Using dismounts requires little more than stopping short of restrictive terrain or a templated enemy location, dropping the ramp, and dismounting your scouts. Primarily, they move with the mounted element and are dismounted as needed. The dismounting vehicles provide casualty evacuation (CASEVAC) and direct fire support. This should be nothing more than a battle drill, executed at the individual vehicle level. Overall, dismounting scouts slow vehicle or section maneuver, but maximize the unit’s ability to avoid decisive engagement and maintain freedom to maneuver.

Deliberate reconnaissance. As mentioned earlier, deliberate reconnaissance operations afford more opportunities to use dismounted scouts. Typically, more time is available, and more detailed reconnaissance information is required. Dismounted reconnaissance patrols are often required and must be planned in detail prior to crossing the line of departure. CASEVAC and direct fire support responsibility must be assigned. It is often necessary to combine dismounts from several vehicles or sections to form a patrol; dismount points must be identified during the planning process. FM 7-8, Infantry Rifle Platoon and Squad, and FM 17-98, Scout Platoon, offer great techniques for conducting dismounted reconnaissance patrols. (5) Dismounted patrols are effective for obtaining detailed information of pieces of key terrain within the zone and classification of bridges, overpasses, underpasses, and culverts.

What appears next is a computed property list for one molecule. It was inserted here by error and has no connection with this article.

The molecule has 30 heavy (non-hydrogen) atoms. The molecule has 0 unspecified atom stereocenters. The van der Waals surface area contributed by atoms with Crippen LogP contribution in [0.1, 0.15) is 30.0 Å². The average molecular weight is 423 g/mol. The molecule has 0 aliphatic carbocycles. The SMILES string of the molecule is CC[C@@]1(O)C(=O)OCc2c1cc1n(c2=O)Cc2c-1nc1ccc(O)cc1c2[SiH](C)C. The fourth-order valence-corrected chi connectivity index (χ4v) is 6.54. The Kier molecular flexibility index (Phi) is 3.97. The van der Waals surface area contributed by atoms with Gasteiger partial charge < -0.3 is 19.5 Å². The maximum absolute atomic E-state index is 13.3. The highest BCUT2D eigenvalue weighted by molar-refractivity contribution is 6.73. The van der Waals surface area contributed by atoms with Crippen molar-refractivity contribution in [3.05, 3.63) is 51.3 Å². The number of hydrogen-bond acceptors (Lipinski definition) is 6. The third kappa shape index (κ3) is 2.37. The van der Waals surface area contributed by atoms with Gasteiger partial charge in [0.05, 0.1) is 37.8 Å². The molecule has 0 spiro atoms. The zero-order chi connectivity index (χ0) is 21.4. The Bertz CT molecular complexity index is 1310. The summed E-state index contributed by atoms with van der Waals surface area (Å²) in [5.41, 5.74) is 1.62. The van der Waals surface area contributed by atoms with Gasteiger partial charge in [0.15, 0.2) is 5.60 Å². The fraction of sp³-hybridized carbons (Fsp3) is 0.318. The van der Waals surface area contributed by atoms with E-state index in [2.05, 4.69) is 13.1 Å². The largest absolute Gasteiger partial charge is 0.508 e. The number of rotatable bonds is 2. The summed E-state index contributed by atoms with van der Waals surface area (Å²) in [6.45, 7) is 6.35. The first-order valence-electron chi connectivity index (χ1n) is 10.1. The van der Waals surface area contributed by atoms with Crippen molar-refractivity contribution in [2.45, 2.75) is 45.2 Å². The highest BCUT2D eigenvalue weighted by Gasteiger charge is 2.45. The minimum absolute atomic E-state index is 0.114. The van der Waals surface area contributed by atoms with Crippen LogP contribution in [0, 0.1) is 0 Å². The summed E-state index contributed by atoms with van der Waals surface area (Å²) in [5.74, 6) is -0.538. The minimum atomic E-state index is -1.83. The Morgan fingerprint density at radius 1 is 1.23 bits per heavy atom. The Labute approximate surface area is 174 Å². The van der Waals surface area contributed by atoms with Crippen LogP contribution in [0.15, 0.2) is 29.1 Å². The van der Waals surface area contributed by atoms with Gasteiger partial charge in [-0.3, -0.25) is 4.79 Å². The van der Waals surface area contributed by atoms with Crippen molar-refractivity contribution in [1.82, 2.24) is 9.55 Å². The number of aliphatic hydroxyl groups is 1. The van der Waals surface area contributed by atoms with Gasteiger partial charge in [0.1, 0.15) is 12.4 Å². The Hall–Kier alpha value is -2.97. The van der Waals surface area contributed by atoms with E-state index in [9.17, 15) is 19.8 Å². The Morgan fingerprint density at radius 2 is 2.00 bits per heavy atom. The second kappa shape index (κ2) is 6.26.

Security Operations Planning Factors

The critical tasks for security operations are:

* Maintain continuous surveillance of all battalion-sized avenues of approach into the sector under all visibility conditions.

* Destroy or repel all reconnaissance elements within capabilities.

* Locate the lead company of each suspected advance guard battalion and determine its direction of movement.

* Maintain contact with the lead company of the advance guard battalion while displacing, and report its activity. (6)

The key planning factor for security operations, as well as the most often overlooked, is depth. Often, when given a phase line to screen, platoon leaders and commanders become fixated on the screen “line.” Lining vehicle OPs along a phase line creates a screen easily penetrated and provides limited security for the protected force. Depth allows an enemy contact to be passed from one element of the screen to another without displacing. FM 17-95 states that depth is advantageous to: